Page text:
Later that summer Armand decided to make one more crack at the New York markets—a sheer gamble. He scouted the New York metropolitan area and later found a pleasant farmhouse on the back roads near Flemington, New Jersey. The venture lasted four frenetic months, September through December. Surviving on loans from Grand Rapids furniture maker Julius Bergsma, Armand produced mostly marines, made few minor sales, but struck out with dealers again and again. By January 1956, the Merizons returned to Grand Rapids, first boarding with Betty’s mother, then buying their own house, at 1410 Thomas St., SE, six blocks from Armand’s boyhood home on Bates. He was now thirty-six years old. He worked in the Bergsma furniture factory where, quite by surprise, one of his jobs was to line a drawer of Marilyn Monroe’s bedside table.


Dornbush/Zandstra Interview, 7-10-02

And the boss said, “Armand, just drop everything, we’ve got to do this right away and ship it back. This is for Marilyn Monroe.”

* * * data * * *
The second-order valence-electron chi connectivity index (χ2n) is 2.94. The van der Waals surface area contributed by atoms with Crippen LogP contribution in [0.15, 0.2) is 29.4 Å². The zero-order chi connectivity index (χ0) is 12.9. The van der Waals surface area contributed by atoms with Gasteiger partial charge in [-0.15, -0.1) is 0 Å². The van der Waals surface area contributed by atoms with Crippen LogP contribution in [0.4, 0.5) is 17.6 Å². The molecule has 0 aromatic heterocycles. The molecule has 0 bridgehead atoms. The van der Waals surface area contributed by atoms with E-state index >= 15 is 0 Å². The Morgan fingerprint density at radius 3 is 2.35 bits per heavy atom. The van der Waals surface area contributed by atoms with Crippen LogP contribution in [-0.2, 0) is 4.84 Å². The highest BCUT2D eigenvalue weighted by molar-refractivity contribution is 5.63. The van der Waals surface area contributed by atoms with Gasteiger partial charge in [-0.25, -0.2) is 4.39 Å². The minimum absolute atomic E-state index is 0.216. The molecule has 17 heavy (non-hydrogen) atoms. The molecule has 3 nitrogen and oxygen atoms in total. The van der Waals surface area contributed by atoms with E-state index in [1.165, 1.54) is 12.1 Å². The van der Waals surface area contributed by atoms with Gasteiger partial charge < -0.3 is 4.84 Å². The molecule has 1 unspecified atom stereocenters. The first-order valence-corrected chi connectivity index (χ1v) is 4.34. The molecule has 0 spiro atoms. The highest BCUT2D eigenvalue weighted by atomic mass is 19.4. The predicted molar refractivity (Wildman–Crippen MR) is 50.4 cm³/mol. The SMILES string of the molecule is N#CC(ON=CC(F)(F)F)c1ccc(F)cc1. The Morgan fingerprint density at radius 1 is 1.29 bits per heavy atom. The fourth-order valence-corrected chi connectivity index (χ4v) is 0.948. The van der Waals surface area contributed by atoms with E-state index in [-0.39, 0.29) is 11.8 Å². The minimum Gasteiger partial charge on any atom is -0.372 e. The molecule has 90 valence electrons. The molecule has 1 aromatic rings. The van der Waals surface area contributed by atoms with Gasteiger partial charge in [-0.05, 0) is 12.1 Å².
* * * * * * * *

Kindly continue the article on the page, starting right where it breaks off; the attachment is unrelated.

Soon he was able to rent an art studio downtown in the Houseman Building. According to Randall VanderMey, in March, 1956, Merizon won the $200.00 Louise Keeler “Best of Show” Award at the Western Michigan Artists exhibition for his painting “Rocks and Gull,” a work he produced in Frankfort for love, not money. In November 1957, the painting highlighted Armand’s one-man exhibition at the Grand Rapids Art Gallery, a show of twenty realistic and abstract paintings which indicated he was an artist worthy of recognition. Moreover, the Gallery purchased “Rocks and Gull” for its permanent collection. As the gallery’s catalog stated, the painting reflected Armand’s simultaneous interest in realism and abstraction. At a distance the painting resolved into an image of waves, coastal rocks, and a single gull. But close up, the canvas appeared to be filled with minute abstract compositions. Small jolts of pure color were cut into thick white impasto [paint or pigment thickly laid so that it stands out from a surface], producing a rough texture and swirls of abstract pattern all across the canvas Armand explained: “I have tried to fill space with interesting materials, as time is filled with interesting material in music” (2012).